Some landlords, when issuing proceedings under section 8, run the potential risk of defence and counterclaim. In some cases, there is no disrepair and a tenant erects an erroneous defence and counterclaim.
Local authorities, upon a tenant seeking assistance for housing, will as standard advice to the tenant, advise them to stay put, until they are evicted by the landlord. Only after the eviction, the tenant may be positively considered for housing. Often, the tenant is advised by the council, if they have rent arrears, they may be deemed as intentionally homeless under the Act. At this junction, the only option the tenant may feel they have is to defend a section 8 claim for rent arrears under the section 8 notice.
This would in part explain why some landlords are perplexed when they receive a defence and counterclaim when there is no disrepair.
The landlord can only lose or lose
When a landlord faces a defence and counterclaim, they can only lose and lose. This might sound a strange comment. Not strange when you understand and are experienced in dealing with disrepair cases.
Disrepair’s can cost a landlord an average of £10,000 in legal fees. The cost depends in part on the nature of the alleged disrepair and the directions given by the Learned judge.
If the matter goes all the way to trail and the landlord wins, indeed the landlord will get an order where the tenant is ordered to pay the landlord legal fees and rent arrears. The fact is the landlord is unlikely to see any money from the tenant. I have only seen one client (landlord) see any money from the last 20 years of dealing with disrepair claims.
If you win it’s a Hollow victory
After a landlord spending, several thousand pounds in litigation costs and several thousand lost in rent arrears, the landlord understandably cannot treat this as a victory.
Alternatively, if the landlord loses the case, the landlord will have to pay the tenants legal costs and swallow the loss of rent too.
So when it comes to a disrepair claim, the landlord can only lose and lose.
What is the alternative, how can you deal with disrepair claims effectively, from a landlord standpoint?
It is important your lawyer dealing with your disrepair claim has good personal experience in plumbing and general building work.
When negotiating directions in order to progress the claim, it is important to be prudent in settling on directions that are fit for purpose. If a joint surveyor is not needed then this will reduce cost and time for all parties concerned.
Joint Draft Surveyor’s instructions – consider the content carefully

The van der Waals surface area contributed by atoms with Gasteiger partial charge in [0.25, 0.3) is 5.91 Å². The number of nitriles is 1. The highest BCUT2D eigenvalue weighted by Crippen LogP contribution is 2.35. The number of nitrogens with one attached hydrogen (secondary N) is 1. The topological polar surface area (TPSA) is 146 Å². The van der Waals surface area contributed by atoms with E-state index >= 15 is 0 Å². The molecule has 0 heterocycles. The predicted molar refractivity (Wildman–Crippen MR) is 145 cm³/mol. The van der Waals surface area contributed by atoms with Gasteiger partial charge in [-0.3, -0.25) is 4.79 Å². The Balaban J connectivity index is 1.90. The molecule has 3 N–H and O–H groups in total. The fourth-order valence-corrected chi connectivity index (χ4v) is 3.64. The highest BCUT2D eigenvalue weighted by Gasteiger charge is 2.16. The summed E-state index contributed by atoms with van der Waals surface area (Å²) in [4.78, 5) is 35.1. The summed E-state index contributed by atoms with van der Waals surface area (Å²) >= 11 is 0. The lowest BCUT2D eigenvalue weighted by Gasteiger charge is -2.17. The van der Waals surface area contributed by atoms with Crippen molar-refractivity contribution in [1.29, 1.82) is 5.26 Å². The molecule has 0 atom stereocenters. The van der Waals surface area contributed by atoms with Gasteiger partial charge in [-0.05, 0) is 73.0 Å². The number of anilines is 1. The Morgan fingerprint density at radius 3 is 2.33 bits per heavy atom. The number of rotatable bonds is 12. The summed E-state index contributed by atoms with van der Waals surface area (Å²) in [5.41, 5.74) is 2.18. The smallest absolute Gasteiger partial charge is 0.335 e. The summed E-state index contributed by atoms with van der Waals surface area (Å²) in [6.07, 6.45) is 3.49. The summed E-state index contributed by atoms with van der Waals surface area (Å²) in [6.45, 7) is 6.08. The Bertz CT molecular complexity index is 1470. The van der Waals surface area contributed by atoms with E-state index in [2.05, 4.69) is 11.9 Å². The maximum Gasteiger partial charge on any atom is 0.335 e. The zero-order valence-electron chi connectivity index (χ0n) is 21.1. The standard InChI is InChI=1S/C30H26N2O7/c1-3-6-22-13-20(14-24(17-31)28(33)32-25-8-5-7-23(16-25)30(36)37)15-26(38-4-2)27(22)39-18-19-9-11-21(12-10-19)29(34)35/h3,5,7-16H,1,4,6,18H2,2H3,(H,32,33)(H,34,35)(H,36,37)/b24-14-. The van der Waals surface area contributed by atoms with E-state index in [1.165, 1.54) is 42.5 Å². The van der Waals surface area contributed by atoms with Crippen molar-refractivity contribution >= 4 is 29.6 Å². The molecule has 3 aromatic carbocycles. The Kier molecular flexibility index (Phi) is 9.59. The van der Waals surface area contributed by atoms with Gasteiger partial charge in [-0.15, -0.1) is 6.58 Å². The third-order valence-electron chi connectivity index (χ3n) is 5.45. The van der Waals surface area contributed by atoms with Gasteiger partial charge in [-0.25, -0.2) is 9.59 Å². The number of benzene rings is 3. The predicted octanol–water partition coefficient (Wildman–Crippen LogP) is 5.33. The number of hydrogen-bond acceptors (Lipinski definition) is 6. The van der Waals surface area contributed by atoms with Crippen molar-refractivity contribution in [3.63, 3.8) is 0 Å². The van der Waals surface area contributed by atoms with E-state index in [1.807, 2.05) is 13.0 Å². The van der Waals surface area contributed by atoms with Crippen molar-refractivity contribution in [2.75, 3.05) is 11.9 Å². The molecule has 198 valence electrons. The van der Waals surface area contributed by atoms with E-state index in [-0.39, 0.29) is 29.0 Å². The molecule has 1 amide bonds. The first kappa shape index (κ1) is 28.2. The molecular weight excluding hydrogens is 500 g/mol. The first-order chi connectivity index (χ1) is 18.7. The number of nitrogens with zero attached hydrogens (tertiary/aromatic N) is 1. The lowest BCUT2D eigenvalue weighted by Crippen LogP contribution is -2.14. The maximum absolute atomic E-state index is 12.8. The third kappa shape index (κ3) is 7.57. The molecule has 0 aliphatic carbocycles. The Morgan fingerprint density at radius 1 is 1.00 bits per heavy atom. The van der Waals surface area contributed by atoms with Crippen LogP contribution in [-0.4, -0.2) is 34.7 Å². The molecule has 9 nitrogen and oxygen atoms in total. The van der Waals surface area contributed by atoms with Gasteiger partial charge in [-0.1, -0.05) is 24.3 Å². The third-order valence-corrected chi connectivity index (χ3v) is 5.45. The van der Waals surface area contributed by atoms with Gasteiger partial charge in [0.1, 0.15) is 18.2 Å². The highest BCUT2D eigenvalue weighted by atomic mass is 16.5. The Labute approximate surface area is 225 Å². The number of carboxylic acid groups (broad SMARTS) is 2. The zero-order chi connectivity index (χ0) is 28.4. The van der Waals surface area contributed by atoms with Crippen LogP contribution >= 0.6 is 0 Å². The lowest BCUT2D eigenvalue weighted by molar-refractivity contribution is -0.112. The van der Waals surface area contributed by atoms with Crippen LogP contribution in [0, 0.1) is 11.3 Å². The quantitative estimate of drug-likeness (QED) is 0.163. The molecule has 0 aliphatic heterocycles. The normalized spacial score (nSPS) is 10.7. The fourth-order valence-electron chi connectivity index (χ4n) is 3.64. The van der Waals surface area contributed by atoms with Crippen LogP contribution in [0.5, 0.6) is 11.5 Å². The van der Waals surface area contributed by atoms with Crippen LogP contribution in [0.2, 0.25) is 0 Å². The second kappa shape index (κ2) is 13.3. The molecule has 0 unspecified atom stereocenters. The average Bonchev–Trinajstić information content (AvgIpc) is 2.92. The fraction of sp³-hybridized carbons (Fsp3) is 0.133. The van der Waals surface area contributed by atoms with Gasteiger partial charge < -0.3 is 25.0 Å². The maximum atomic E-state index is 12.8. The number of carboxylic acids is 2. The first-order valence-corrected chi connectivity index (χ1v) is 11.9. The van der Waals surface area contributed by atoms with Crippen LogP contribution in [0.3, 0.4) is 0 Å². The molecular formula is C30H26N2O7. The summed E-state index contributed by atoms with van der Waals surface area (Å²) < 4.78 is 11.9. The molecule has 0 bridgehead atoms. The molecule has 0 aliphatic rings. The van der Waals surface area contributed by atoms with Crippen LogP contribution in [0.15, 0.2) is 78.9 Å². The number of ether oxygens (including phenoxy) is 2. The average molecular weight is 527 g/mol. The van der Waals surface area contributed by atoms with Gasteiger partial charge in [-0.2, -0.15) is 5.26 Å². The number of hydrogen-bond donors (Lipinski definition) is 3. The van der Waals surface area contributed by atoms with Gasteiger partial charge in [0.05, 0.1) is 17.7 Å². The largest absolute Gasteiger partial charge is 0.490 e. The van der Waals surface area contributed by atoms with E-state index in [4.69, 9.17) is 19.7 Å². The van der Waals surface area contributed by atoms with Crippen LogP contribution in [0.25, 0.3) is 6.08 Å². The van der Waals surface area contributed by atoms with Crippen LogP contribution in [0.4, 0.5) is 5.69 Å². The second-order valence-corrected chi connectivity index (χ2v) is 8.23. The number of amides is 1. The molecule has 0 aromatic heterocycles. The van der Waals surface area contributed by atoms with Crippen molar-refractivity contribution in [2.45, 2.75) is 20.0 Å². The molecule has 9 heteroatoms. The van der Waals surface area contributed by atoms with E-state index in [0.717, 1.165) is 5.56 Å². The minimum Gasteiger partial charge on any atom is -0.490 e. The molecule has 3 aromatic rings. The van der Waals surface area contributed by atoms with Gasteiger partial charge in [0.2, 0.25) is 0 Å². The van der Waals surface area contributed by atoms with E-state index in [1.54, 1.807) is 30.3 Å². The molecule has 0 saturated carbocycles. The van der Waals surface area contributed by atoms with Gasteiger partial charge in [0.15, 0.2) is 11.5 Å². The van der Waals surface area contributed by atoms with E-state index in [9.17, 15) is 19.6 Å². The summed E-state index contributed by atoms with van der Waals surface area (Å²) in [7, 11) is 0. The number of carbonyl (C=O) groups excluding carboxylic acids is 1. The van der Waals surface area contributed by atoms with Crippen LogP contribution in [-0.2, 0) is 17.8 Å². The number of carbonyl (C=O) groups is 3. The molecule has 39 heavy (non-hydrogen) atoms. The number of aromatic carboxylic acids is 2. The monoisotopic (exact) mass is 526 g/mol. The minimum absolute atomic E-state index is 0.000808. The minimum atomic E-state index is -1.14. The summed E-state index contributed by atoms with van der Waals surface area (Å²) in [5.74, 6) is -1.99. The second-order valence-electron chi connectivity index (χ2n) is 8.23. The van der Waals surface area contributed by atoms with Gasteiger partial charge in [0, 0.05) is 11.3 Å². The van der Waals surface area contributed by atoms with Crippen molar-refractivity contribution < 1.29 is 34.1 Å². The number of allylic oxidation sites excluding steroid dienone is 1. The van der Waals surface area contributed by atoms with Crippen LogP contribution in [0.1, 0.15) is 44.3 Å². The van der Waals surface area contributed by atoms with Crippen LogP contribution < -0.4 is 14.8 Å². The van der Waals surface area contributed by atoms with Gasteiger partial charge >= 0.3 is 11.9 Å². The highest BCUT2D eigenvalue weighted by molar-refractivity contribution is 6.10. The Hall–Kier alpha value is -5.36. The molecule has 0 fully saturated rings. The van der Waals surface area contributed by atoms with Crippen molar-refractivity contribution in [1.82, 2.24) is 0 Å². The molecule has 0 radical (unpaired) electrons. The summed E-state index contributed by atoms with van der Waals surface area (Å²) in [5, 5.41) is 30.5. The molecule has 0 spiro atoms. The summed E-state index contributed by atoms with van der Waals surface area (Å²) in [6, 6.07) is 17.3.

If a joint surveyor is necessary, it is important you draft the joint instructions;
(1) To report on potential reasons, cause for the alleged problems, see an example. Some times the cause is down to the tenant.*
(2) To ensure the surveyor reports “only” on the alleged disrepair. Far too often, the surveyor’s joint instructions are open-ended. It is important when dealing with court directions you obtain directions that clearly states the surveyor is to carry out a survey for the alleged disrepair.
*If the tenant claims, the property has mould and claims this as disrepair, then you need the joint instructions to read something like;
- Has the double glazing been fitted with trickle vents?
- Does the flat contain a cloth dryer?
- Is an outside 100mm pipe vent fitted for the dryer? (only ask this if the dryer is owned by the tenant)
- How many clothes did you see on the radiator?
- Please take a photograph of the top of the radiator showing small rust marks. If the radiator does have rust marks at the top of the radiator that is indicative of clothes being dried on the radiator which in turn could cause mould problems.
The above questions are very useful, the surveyor will see where you are going with these questions. A good litigator will have ammunition, (you pray) so that this alleged disrepair can be defeated.
It’s worth considering if it would be prudent to request the surveyor to prepare a Scotts Schedule, usually one would be helpful.
Part 36 Landlords Friend
A part 36 offer should always be considered, a powerful tool in disrepair claims. The chance of the landlord getting any rent money from the tenant is low (unless you have a guarantor).
Structuring a settlement where you write off the rent arrears, you get a possession order and no money judgement against the tenant so the tenant is not deemed as intentional homeless is one to consider. Of course each and every case is different.
The final point – In most cases, the alleged disrepair itself is a secondary issue, the tenant must provide evidence they reported the disrepair, when? how? and by what method? to who?
The tenant may well have a leak, but if the tenant has not reported it, how can the landlord be liable?
28th of February 2020
Source: British Landlords Association